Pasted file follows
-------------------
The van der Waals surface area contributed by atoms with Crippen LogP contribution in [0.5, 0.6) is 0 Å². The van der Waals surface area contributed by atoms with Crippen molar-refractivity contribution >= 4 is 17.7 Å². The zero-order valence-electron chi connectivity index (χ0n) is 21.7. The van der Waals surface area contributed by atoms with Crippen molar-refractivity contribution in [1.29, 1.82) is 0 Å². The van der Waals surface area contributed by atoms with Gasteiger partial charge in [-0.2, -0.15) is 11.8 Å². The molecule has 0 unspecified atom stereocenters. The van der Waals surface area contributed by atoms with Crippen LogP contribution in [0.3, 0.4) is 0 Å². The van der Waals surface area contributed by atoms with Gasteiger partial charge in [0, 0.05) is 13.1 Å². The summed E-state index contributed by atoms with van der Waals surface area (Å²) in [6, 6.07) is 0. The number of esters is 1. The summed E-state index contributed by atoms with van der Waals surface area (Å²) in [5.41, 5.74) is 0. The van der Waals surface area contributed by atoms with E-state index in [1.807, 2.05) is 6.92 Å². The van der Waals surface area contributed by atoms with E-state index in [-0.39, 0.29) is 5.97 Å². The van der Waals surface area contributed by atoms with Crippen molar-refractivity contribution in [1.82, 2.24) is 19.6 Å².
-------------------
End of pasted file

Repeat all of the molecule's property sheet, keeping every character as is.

The van der Waals surface area contributed by atoms with Crippen LogP contribution in [0.5, 0.6) is 0 Å². The van der Waals surface area contributed by atoms with Crippen molar-refractivity contribution >= 4 is 17.7 Å². The zero-order valence-electron chi connectivity index (χ0n) is 21.7. The van der Waals surface area contributed by atoms with Crippen molar-refractivity contribution in [1.29, 1.82) is 0 Å². The van der Waals surface area contributed by atoms with Gasteiger partial charge in [-0.2, -0.15) is 11.8 Å². The molecule has 0 unspecified atom stereocenters. The van der Waals surface area contributed by atoms with Crippen LogP contribution in [0.3, 0.4) is 0 Å². The van der Waals surface area contributed by atoms with Gasteiger partial charge in [0, 0.05) is 13.1 Å². The summed E-state index contributed by atoms with van der Waals surface area (Å²) in [6, 6.07) is 0. The number of esters is 1. The summed E-state index contributed by atoms with van der Waals surface area (Å²) in [5.41, 5.74) is 0. The van der Waals surface area contributed by atoms with E-state index in [1.807, 2.05) is 6.92 Å². The van der Waals surface area contributed by atoms with E-state index in [-0.39, 0.29) is 5.97 Å². The van der Waals surface area contributed by atoms with Crippen molar-refractivity contribution in [1.82, 2.24) is 19.6 Å².